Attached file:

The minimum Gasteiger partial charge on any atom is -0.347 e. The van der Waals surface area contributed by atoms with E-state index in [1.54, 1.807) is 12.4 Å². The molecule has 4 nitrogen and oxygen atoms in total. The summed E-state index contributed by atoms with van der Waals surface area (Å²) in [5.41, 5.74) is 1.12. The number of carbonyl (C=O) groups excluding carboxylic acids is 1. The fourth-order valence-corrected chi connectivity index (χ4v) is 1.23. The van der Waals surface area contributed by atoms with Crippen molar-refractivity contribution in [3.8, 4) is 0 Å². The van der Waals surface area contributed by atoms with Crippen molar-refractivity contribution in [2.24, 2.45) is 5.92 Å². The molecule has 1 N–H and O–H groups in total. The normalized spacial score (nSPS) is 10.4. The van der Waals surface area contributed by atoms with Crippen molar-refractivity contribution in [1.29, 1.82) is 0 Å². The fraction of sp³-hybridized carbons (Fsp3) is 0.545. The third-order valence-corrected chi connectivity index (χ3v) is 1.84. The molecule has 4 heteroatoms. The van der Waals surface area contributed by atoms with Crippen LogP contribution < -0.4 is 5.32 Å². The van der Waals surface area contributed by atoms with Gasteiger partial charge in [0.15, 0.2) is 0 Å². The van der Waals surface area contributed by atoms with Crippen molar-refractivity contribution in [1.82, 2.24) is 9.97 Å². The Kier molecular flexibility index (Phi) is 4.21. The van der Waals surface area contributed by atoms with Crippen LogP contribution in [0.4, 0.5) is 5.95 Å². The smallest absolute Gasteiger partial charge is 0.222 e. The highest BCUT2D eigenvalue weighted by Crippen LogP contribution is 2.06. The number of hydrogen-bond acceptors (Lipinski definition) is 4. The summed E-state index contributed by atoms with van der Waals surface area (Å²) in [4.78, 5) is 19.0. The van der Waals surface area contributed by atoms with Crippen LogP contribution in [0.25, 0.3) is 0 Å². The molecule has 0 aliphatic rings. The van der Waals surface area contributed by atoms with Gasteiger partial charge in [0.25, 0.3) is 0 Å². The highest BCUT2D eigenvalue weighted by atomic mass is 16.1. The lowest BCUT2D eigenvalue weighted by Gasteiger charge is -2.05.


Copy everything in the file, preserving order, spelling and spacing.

The minimum Gasteiger partial charge on any atom is -0.347 e. The van der Waals surface area contributed by atoms with E-state index in [1.54, 1.807) is 12.4 Å². The molecule has 4 nitrogen and oxygen atoms in total. The summed E-state index contributed by atoms with van der Waals surface area (Å²) in [5.41, 5.74) is 1.12. The number of carbonyl (C=O) groups excluding carboxylic acids is 1. The fourth-order valence-corrected chi connectivity index (χ4v) is 1.23. The van der Waals surface area contributed by atoms with Crippen molar-refractivity contribution in [3.8, 4) is 0 Å². The van der Waals surface area contributed by atoms with Crippen molar-refractivity contribution in [2.24, 2.45) is 5.92 Å². The molecule has 1 N–H and O–H groups in total. The normalized spacial score (nSPS) is 10.4. The van der Waals surface area contributed by atoms with Crippen molar-refractivity contribution in [1.29, 1.82) is 0 Å². The fraction of sp³-hybridized carbons (Fsp3) is 0.545. The third-order valence-corrected chi connectivity index (χ3v) is 1.84. The molecule has 4 heteroatoms. The van der Waals surface area contributed by atoms with Crippen LogP contribution < -0.4 is 5.32 Å². The van der Waals surface area contributed by atoms with Gasteiger partial charge in [0.15, 0.2) is 0 Å². The van der Waals surface area contributed by atoms with Crippen molar-refractivity contribution in [1.82, 2.24) is 9.97 Å². The Kier molecular flexibility index (Phi) is 4.21. The van der Waals surface area contributed by atoms with Crippen LogP contribution in [0.4, 0.5) is 5.95 Å². The smallest absolute Gasteiger partial charge is 0.222 e. The highest BCUT2D eigenvalue weighted by Crippen LogP contribution is 2.06. The number of hydrogen-bond acceptors (Lipinski definition) is 4. The summed E-state index contributed by atoms with van der Waals surface area (Å²) in [4.78, 5) is 19.0. The van der Waals surface area contributed by atoms with Crippen LogP contribution in [0.25, 0.3) is 0 Å². The molecule has 0 aliphatic rings. The van der Waals surface area contributed by atoms with Gasteiger partial charge in [0.25, 0.3) is 0 Å². The highest BCUT2D eigenvalue weighted by atomic mass is 16.1. The lowest BCUT2D eigenvalue weighted by Gasteiger charge is -2.05.